The Cree have made traditional use of the tamarack, called ‘wachinakin’ or ‘wageenakin’, for millenia. In addition to it’s medicinal uses, the Cree (or Eeyou) use parts of the tamarack tree for making toboggans, snow shoes, canoes and even firewood. But, perhaps the most well-known use is the elegant and lifelike goose hunting decoy made by the Cree from tamarack twigs. The beauty and workmanship in these tamarack twig goose decoys is an outcome of the long interrelationship and mutual respect between the Cree people and the migratory flocks of geese. Geese and other waterfowl are an extremely important spring food source to the Cree. The Cree hunters, likewise, are beneficial to these migratory birds by traditionally keeping their populations within the sustainable limits of the surrounding environment. Beginning as an aid in hunting some contemporary Cree craftspeople have developed the twig decoy making into remarkable art.

His Tamarack twined bag finished, and his arrow shafts and feathers stored, Winabojo continued along on the Tamarack path, past more white birches on the right, and continuing along through more juniper bushes. He came to a Marsh path and decided to go down that way, leaving Tamarack behind. Winabojo was careful going down the steep path that switched back and forth through stone walls. He thought about the bow he still needed to make, and headed down the Marsh path.

Soon the trail leveled out and Winabojo came to grove of Spruce (Picea species) on the right. This is where he could stop to dig some long strong spruce roots to use for his archer’s bow. He looked deep inside the grove, in the center, and saw a small stump no more than two feet high and went to it. This gave him enough headroom to work, and he noticed a small rock next to the stump, a good place to leave his bag while he selected just the right root. Spruce trees have a root system that mirrors the above ground part of the trees. Many of the long, slender, even roots grow very close to the ground surface, tapering only from 1 inch to 1/8 inch in diameter over a span of six feet.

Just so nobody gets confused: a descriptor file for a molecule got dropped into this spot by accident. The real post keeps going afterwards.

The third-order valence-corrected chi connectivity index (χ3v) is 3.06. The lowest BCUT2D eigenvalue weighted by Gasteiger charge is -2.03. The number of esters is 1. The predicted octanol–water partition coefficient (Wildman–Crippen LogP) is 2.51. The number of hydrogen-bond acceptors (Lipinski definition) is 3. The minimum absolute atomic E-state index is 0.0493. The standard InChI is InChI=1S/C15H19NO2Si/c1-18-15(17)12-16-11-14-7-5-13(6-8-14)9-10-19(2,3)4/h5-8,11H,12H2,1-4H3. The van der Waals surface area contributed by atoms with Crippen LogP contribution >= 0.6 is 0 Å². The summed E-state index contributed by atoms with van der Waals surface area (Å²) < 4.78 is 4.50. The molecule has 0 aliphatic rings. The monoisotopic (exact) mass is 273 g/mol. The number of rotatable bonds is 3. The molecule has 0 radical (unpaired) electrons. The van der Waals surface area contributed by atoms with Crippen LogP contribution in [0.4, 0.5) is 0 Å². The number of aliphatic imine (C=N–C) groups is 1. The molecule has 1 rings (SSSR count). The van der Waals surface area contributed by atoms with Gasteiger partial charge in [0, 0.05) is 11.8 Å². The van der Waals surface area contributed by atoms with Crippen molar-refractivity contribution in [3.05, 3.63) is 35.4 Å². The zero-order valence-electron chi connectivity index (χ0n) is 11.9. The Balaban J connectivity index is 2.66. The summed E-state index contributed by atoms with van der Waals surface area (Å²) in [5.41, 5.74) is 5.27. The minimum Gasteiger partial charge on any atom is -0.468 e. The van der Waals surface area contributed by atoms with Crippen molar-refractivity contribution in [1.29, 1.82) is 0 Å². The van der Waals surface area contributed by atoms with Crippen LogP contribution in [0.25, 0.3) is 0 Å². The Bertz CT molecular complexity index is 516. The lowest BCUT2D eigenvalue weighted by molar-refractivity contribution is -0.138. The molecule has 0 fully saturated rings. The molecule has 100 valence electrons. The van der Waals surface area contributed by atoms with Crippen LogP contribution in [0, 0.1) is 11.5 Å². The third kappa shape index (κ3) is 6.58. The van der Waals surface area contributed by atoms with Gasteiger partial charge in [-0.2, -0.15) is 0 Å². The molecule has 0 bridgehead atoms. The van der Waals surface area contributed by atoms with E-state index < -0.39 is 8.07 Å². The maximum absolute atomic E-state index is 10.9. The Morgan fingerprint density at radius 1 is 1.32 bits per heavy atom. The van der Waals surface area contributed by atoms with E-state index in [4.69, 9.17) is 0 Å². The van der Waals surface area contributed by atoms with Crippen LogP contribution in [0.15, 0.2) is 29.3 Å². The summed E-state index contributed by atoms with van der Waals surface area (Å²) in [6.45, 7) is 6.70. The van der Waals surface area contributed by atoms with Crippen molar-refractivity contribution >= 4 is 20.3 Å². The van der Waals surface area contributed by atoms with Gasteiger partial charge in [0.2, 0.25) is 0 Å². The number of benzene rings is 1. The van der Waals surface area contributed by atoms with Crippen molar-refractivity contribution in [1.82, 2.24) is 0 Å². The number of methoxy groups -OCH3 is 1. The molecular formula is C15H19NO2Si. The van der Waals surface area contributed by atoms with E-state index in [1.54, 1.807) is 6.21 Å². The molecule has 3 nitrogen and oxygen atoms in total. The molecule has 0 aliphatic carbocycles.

Note August 27th, 2004: Winabojo has had difficulty here in the spruce grove with raccons that are very strong and carry away important things that had been cached for the future. He is reminded that he need to place heavy stones carefully over the storage cache so it will be here for future generations. (Winabojo is very thankful to a certain letterboxing angel called Chuck for making this box possible).

Winabojo thought the strong roots of Black Spruce make sturdy lashings, and they are ideal for sewing and lacing bark containers, canoes and other items. He poked a few inches into the ground around the base of a spruce tree, and located a root. He pulled, following the root to its end several yards from the tree. Winabojo stripped the root of it’s bark using a forked stick. If he were going to use it to sew containers, he might split it down it’s length, into finer lacing Later he could soaked the root in warm water, or heat it over a fire to rejuvenate the sap and making it flexible again. Gathering one or two roots from a live tree normally doesn't threaten the life of the tree. Over-harvesting roots from a single tree will kill it. Roots can also be gathered, with little loss of workability, from dead or fallen spruces.

Picking up his bag and putting the coiled spruce root in it, Winabojo continued south along the Marsh, until he came upon a strangely wide flat path, and thought it must be the work of the newcomers. Winabojo was careful to cross but did not pause here, and instead located a small unnamed trail on the opposite side, that headed up a slope. Relieved that he came upon a the intersection with a trail he recognized, he knew he was headed back to his village. At the intersection he headed to his right in a westerly direction, following his Heritage home.